Russia’s U.N. Ambassador Vitaly Churkin urged a “no” vote, saying a historic injustice in Crimea has been corrected and its people had expressed their right to self-determination in wanting to join Russia.
He called the resolution “confrontational in nature” and said it would be “counterproductive” to challenge the results of the referendum.
Over the past week, Churkin mounted a campaign against the resolution, claiming the dispute is an East-West issue. Ukraine’s U.N. Ambassador Yuriy Sergeyev countered in meetings with regional groups that Russia violated the U.N. Charter and stressed that the country is not a member of any bloc.
“The international community has sent a strong message through the passing of this resolution that Russia cannot simply trample over international law,” British Foreign Secretary William Hague said in a statement after the vote.
U.S. Ambassador Samantha Power said many supporters recognize that “if such a blatant violation of a nation’s borders is left unchecked, the consequences for other nations could be severe.”
She said it was also important to note that only a handful of states supported Russia and many, like Russia, “fear free expression and peaceful assembly.”
“Today’s vote shows that despite significant misinformation spread by Russia, the truth of what Russia has done in Crimea has penetrated to all the regions of the world,” Power said.
The resolution adopted Thursday says the referendum on Crimea has “no validity” and calls on all countries and organizations not to recognize Russia’s annexation.
It also calls on all parties to immediately pursue a peaceful resolution of the situation in Ukraine “through direct political dialogue” and to refrain from “inflammatory rhetoric that may increase tensions.”
Deshchytsia, the Ukrainian foreign minister, told AP his country plans to go back to the Security Council, despite Russia’s veto, and will take its case against the annexation of Crimea to other international organizations and individual countries. He said that will include holding an “intensive dialogue” at the Ukraine-NATO ministerial meeting next week.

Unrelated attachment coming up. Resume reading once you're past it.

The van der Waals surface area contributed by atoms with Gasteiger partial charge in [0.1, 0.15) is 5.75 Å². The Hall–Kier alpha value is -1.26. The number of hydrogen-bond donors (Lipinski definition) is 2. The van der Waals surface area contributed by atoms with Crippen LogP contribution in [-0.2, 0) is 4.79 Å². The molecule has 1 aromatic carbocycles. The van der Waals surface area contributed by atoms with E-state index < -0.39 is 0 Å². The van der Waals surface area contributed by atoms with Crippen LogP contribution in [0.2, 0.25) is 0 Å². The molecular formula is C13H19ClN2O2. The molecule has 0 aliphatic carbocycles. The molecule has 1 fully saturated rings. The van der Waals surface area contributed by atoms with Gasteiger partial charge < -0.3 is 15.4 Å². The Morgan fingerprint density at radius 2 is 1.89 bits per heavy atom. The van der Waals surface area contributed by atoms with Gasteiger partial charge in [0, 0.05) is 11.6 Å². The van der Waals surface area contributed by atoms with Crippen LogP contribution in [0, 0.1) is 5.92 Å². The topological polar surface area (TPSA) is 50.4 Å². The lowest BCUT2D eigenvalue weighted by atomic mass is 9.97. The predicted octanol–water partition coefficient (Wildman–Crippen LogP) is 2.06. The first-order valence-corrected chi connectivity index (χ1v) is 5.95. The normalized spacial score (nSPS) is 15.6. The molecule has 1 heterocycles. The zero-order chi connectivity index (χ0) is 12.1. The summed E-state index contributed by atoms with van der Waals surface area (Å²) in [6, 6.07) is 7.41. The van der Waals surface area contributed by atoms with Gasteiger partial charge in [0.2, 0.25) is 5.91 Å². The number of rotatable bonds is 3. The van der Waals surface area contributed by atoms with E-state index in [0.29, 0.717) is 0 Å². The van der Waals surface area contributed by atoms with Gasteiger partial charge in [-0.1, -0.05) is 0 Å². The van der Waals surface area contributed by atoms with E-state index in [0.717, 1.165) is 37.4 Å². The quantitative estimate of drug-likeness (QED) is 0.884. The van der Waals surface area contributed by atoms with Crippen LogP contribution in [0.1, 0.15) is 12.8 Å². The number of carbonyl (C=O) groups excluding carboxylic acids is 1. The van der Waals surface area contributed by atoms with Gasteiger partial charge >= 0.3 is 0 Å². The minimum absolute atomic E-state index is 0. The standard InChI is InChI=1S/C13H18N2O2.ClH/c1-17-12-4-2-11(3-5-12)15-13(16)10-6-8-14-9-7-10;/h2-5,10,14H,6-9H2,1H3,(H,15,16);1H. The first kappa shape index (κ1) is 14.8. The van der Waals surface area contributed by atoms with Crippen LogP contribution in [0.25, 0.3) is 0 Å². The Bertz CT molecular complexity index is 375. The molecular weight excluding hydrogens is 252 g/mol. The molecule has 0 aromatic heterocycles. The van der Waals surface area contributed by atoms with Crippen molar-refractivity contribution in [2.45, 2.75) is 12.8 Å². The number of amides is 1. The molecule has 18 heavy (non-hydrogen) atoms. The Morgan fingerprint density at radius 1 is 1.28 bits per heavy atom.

When asked about the possibility of a formal link between NATO and Ukraine, which Russia strongly opposes, Deshchytsia said “we are talking about all possible options to resolve this conflict.”
He said the government’s position remains to solve the situation peacefully and diplomatically and NATO membership “at the moment is not on agenda.” It would require a decision of parliament for Ukraine to apply for membership in the Western military alliance, he said.
Ukraine needs “good relations … partnership relations with Russia, and good contact between people of Ukraine and people of Russia,” Deshchytsia said.
But in response to the latest situation, Ukraine signed an association agreement with the European Union last Friday “and this direction is supported by the Ukrainian people and gives us an additional argument to say that Ukraine is part of Europe,” he said.
Associated Press writer Cara Anna contributed to this report from the United Nations.